I am deeply honoured to receive this degree from Aristotle University. I have always felt a strong attachment to Greece and a great respect for the Greek people.
You have asked me to say a few words and I intend to take the term "a few words" literally.
The other day I came across a letter I wrote to a theatrical magazine in 1958. It included the following sentences: "There are no hard distinctions between what is real and what is unreal, nor between what is true and what is false. A thing is not necessarily either true or false; it can be both true and false."
I believe that these assertions still make sense and do still apply to the exploration of reality through art. So as a writer I stand by them but as a citizen I cannot. As a citizen I must ask: What is true? What is false?
There are certain facts which more or less everyone knows to be true but which few people actually talk about, although there is, I believe, a growing surge in the world, an oceanic nausea, if you like, to which more and more people subscribe.
What is the relationship of military might to "market forces"?
The United States has made quite clear - many times - that it will protect its own economic and strategic interests with the use of military might at the drop of a hat, without compunction, whenever it feels like it. And the government of Great Britain follows suit - with an eagerness which can only merit our disgust.
I contend that the bombing of Serbia had nothing whatsoever to do with "humanitarian intervention". It was a blatant assertion of US power. That and the continuing bombing of Iraq are illegal, immoral, illegitimate acts, against all understood criteria of international law, holding both international law and the United Nations in contempt. As for the sanctions upon Iraq and their toll of death - there are really no words which can properly describe the cynicism, the indifference and - as someone else has said - the casual sadism which inspires them.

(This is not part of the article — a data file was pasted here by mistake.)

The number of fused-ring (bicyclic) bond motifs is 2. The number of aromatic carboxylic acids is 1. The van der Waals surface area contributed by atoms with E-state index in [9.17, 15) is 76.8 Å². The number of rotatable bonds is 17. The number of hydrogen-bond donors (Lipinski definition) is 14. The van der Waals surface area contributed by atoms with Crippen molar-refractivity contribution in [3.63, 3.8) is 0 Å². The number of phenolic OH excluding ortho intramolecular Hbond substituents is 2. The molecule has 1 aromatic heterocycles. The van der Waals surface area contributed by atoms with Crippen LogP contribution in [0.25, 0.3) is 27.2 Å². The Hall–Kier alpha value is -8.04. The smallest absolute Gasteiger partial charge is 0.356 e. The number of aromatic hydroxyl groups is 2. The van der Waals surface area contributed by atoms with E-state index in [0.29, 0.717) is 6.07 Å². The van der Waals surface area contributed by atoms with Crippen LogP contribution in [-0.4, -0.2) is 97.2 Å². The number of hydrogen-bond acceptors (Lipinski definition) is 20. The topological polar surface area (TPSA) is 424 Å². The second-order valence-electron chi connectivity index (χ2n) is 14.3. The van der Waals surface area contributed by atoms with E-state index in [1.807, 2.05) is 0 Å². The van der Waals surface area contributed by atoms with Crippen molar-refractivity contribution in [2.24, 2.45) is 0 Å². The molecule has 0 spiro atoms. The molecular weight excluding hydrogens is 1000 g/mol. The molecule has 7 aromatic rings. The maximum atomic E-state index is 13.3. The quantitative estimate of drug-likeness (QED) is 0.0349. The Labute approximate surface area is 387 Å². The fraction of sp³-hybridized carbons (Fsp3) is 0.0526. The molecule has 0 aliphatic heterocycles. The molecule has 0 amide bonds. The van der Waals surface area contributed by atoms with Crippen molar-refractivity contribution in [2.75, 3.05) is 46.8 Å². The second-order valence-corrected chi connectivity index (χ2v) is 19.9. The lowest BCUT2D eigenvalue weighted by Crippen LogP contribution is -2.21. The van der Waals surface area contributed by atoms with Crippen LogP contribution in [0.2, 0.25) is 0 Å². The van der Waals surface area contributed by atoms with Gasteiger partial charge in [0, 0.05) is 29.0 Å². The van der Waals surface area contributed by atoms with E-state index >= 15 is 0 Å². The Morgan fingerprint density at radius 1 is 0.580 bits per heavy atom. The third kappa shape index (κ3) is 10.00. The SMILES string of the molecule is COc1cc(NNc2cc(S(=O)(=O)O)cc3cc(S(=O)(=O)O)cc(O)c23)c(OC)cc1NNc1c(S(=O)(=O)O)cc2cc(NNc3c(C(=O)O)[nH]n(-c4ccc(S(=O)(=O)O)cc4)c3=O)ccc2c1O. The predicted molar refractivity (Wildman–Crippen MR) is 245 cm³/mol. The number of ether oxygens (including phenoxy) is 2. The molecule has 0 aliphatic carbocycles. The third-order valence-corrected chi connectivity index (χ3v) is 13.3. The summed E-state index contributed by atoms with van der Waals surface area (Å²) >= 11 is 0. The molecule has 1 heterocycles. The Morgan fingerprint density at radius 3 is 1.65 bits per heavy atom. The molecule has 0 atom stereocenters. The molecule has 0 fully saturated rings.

The United States constantly refers to its belief in "civilised values" and its concern for "human rights". Its own penal system - two million people in prison, mental deficients executed, children under eighteen incarcerated in adult prisons where they are systematically raped and assaulted, the use of "restraint chairs" where the prisoner is padlocked and his legs secured in metal shackles and where he is left for extended periods in his own excrement, the use of the "stun gun" which emits an electrical shock of roughly 50,000 volts and causes severe pain and instant incapacitation - torture by remote control - and of course the employment of the death penalty in thirty-eight states - lethal injection, electrocution, the gas chamber, hanging - take your pick - are facts which speak for themselves and render the term "civilised values" laughable.
President Clinton said at the end of last year "We Americans have given freedom to the world". There will undoubtedly be more of the same language used this year, more "moral outrage", more "humanitarian intervention", more lies, more bombs, more destruction, more grinding of millions of people into the dust - that kind of freedom.
There is also, in my view and in the view of many others, serious danger of a nuclear catastrophe - stemming not from "rogue states" - as defined by the United States - but from the United States itself.
We are confronted by a vast, brutal, malignant machine.
This machine must be recognised for what it is and resisted.
Harold Pinter